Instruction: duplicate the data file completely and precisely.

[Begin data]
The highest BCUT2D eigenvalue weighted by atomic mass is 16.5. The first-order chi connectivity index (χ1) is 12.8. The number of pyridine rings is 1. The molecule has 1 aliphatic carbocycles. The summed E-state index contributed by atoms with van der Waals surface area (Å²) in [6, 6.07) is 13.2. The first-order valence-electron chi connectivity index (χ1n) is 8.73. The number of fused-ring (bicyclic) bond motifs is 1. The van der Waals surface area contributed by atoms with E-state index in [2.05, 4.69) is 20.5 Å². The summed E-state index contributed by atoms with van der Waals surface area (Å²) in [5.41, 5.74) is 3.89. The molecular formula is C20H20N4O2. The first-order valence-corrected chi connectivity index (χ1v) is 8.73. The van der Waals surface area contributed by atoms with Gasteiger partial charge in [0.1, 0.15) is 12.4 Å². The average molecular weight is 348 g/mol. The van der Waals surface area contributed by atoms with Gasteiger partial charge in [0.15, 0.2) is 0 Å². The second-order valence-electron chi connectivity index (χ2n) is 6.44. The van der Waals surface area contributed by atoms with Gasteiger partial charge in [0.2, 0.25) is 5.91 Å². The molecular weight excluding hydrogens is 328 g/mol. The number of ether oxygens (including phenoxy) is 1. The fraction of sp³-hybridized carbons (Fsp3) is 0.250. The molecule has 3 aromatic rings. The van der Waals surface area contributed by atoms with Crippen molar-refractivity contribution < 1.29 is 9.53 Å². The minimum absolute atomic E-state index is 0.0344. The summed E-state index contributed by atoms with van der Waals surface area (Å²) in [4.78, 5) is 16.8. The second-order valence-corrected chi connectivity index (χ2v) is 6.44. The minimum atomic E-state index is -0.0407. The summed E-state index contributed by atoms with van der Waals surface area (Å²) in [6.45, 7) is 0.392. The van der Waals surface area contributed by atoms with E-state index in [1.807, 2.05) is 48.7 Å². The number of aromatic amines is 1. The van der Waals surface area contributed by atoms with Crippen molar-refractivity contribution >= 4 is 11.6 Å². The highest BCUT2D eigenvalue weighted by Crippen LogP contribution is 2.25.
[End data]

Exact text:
The highest BCUT2D eigenvalue weighted by atomic mass is 16.5. The first-order chi connectivity index (χ1) is 12.8. The number of pyridine rings is 1. The molecule has 1 aliphatic carbocycles. The summed E-state index contributed by atoms with van der Waals surface area (Å²) in [6, 6.07) is 13.2. The first-order valence-electron chi connectivity index (χ1n) is 8.73. The number of fused-ring (bicyclic) bond motifs is 1. The van der Waals surface area contributed by atoms with E-state index in [2.05, 4.69) is 20.5 Å². The summed E-state index contributed by atoms with van der Waals surface area (Å²) in [5.41, 5.74) is 3.89. The molecular formula is C20H20N4O2. The first-order valence-corrected chi connectivity index (χ1v) is 8.73. The van der Waals surface area contributed by atoms with Gasteiger partial charge in [0.1, 0.15) is 12.4 Å². The average molecular weight is 348 g/mol. The van der Waals surface area contributed by atoms with Gasteiger partial charge in [0.15, 0.2) is 0 Å². The second-order valence-electron chi connectivity index (χ2n) is 6.44. The van der Waals surface area contributed by atoms with Gasteiger partial charge in [0.2, 0.25) is 5.91 Å². The molecular weight excluding hydrogens is 328 g/mol. The number of ether oxygens (including phenoxy) is 1. The fraction of sp³-hybridized carbons (Fsp3) is 0.250. The molecule has 3 aromatic rings. The van der Waals surface area contributed by atoms with Crippen molar-refractivity contribution < 1.29 is 9.53 Å². The minimum absolute atomic E-state index is 0.0344. The summed E-state index contributed by atoms with van der Waals surface area (Å²) in [4.78, 5) is 16.8. The second-order valence-corrected chi connectivity index (χ2v) is 6.44. The minimum atomic E-state index is -0.0407. The summed E-state index contributed by atoms with van der Waals surface area (Å²) in [6.45, 7) is 0.392. The van der Waals surface area contributed by atoms with E-state index in [1.807, 2.05) is 48.7 Å². The number of aromatic amines is 1. The van der Waals surface area contributed by atoms with Crippen molar-refractivity contribution >= 4 is 11.6 Å². The highest BCUT2D eigenvalue weighted by Crippen LogP contribution is 2.25.